The Striker [leaflet, circa 1942-43]

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Many have sung the soldier 
From the rude red days of old, 
To this madder hour of more murderous power 
And death schemes manifold. 
But no one has sung the striker, 
Though a better fighter he 
For the bigger cause and the larger laws 
Of the world that is to be. 

Many have sung the statesman 
Of nation and state and clan; 
Though he served himself from the purs of pelf 
And lorded it over man. 
Yet greater than he, the striker, 
Lacking both fame and fee 
At the cost of all he has built the wall 
Of the city that is to be. 

Many have sung the scholar, 
Maker of book and school, 
Though his ease was earned by the throng unlearned 
Who slaved that the few might rule. 
But the lore and the law of the striker 
Will set the whole world free; 
Neither ease nor toil shall the spirit spoil 
In the knowledge that is to be.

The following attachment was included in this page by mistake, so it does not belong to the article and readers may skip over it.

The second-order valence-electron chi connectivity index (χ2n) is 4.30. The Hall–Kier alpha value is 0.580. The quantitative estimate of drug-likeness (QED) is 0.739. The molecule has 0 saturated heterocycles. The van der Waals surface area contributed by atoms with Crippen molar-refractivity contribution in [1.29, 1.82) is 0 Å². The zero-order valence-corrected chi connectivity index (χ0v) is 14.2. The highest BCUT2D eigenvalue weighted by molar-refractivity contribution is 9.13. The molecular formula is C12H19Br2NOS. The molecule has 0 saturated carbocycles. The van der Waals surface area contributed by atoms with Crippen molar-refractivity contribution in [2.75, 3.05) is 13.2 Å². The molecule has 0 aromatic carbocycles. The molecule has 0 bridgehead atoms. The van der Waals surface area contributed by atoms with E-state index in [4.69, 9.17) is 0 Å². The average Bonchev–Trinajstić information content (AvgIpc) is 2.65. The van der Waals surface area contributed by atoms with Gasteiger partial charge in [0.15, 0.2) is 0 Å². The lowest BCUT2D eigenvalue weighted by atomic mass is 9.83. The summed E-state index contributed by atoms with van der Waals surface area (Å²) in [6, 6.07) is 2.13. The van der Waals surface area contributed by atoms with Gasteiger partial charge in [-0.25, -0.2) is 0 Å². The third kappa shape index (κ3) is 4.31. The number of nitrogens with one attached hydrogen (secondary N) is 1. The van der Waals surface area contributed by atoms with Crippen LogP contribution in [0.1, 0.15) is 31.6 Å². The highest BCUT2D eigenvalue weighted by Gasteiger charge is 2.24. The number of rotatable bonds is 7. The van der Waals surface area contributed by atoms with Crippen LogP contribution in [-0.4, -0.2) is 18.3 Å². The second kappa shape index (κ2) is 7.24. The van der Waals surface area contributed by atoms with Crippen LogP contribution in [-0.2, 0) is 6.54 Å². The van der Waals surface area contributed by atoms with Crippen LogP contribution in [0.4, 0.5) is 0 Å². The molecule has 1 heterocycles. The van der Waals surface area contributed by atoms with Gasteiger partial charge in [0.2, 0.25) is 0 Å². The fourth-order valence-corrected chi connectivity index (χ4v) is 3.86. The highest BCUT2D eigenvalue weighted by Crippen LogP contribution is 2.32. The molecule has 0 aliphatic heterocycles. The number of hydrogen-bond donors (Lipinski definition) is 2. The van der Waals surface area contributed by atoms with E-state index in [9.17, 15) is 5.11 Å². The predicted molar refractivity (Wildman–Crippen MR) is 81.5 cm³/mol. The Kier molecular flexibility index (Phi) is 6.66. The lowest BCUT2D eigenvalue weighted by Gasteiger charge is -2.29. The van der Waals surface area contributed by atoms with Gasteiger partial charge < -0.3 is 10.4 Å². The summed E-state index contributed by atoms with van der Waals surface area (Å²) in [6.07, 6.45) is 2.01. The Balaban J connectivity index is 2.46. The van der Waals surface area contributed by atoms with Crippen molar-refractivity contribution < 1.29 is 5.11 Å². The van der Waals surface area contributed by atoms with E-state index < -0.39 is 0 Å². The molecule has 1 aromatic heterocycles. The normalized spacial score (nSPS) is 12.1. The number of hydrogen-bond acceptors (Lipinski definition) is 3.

Many have sang the saintly, 
The pure of all times and creeds; 
But, alas, the good have denied the food 
For even the children’s needs; 
Kinder by far the striker, 
And truly more righteous he, 
For he stakes his meal on the common weal 
And the justice that is to be. 

Some day, when all are toilers, 
And nobody works for naught, 
When the worker rules over states and schools, 
And shapes all the realms of thought; 
They shall sing the song of the striker, 
No longer an outcast he, 
But with arms abreast, he shall stand confessed 
In the triumph that is to be. 

—Robert Whitaker. 

Reprinted from the INDUSTRIAL WORKER Jan. 2, 1942 
127 George St, Glasgow, C.1. 

[First published in the Industrial Pioneer, May 1921, Vol. 1, No. 4, Serial No. 4 see with some slight differences of wording eg ‘When the worker rules over kirks and schools’]